Anyone who has ever owned electronic devices of any sort knows three things are certain: First, that they will become outdated. Second, that newer, better devices will come around every year. And lastly, the old devices will be very hard to dispose of short of just throwing them in the garbage. Fortunately, while you will never get as much as you paid for your old electronics, you do have some options.
If you have old computers, laptops or other electronic devices, one option you have is to take them to a scrap metal buyer in Chase, MI. Generally, they will take communication cable, such as computer cables if there are no ends or steel attached to them. Some buyers will also take computer towers, although you need to check to see if they have to be intact or not. Some companies require they be intact, others will only accept towers that are torn apart at a reduced rate. You do have to make sure they can be opened to verify that you do not have any hazardous material inside. Scrap metal buyers will not mess with monitors or anything with glass screens.
Another option you have is to sell your old electronics to a recycler. Their are different metal scrap buyers in Clare, MI that will harvest the metals within the electronic component, specifically any rare-earth metals like gold or silver. They generally will not reuse the materials, but rather will take what they want and dispose of the rest, so if you're concerned about how the non-used components will be disposed of, you should check with them first.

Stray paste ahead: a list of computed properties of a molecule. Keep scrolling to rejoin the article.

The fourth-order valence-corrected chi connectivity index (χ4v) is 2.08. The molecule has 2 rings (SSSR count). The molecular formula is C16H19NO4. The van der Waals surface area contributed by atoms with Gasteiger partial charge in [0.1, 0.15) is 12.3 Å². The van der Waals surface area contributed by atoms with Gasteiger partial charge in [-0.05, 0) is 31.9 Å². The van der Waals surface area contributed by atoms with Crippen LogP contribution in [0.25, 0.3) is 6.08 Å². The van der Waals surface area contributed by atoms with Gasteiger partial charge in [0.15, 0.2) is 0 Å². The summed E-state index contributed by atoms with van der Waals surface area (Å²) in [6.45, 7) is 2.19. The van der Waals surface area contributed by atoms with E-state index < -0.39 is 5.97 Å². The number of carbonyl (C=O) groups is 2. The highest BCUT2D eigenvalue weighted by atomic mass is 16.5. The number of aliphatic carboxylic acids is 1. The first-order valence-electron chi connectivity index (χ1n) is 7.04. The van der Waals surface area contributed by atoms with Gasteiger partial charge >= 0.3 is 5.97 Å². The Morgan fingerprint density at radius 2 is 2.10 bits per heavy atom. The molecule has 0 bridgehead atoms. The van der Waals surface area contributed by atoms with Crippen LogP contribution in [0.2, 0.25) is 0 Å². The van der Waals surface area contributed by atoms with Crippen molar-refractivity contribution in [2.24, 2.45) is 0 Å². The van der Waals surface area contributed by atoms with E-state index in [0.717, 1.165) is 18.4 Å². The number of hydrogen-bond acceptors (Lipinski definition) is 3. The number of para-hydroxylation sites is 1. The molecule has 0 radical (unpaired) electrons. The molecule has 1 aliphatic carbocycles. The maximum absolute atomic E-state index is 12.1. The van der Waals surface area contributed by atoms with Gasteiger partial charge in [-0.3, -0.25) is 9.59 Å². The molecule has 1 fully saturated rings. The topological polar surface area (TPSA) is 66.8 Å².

Some recyclers however will recycle 100% of the electronics, so ask about that first. Check around to compare pricing to the troy ounce price of any precious metals they might find. If you're unsure though what is in your electronic piece or machine, it might be best to simply find a recycler who will give you something for it, rather than simply handing it over for free and not getting anything out of it.
You will not get anything monetarily like you would with scrap metal buyers from Chase, MI, for your old electronics, but donating them to charity is generally tax deductible. In some cases, government programs will take old electronics and give them to people in need – like an old cell phone. If you do pass along your old electronics, remember to reformat any drives as they will be reformatted eventually. Or if a smartphone, take it back to it's “default” settings prior to handing it over. Any data left on any electronic device could be accessible when they do an operational check, so best to permanently delete anything of value first.
These are the three options you have for getting rid of your old electronics. The best offer money-wise will be to scrap buyers. The others, however, will get you some value. And if you go the charity route, you will have done something good for someone else while ridding your drawer, container or closet of those unwanted older electronics you've been meaning to clean out anyway.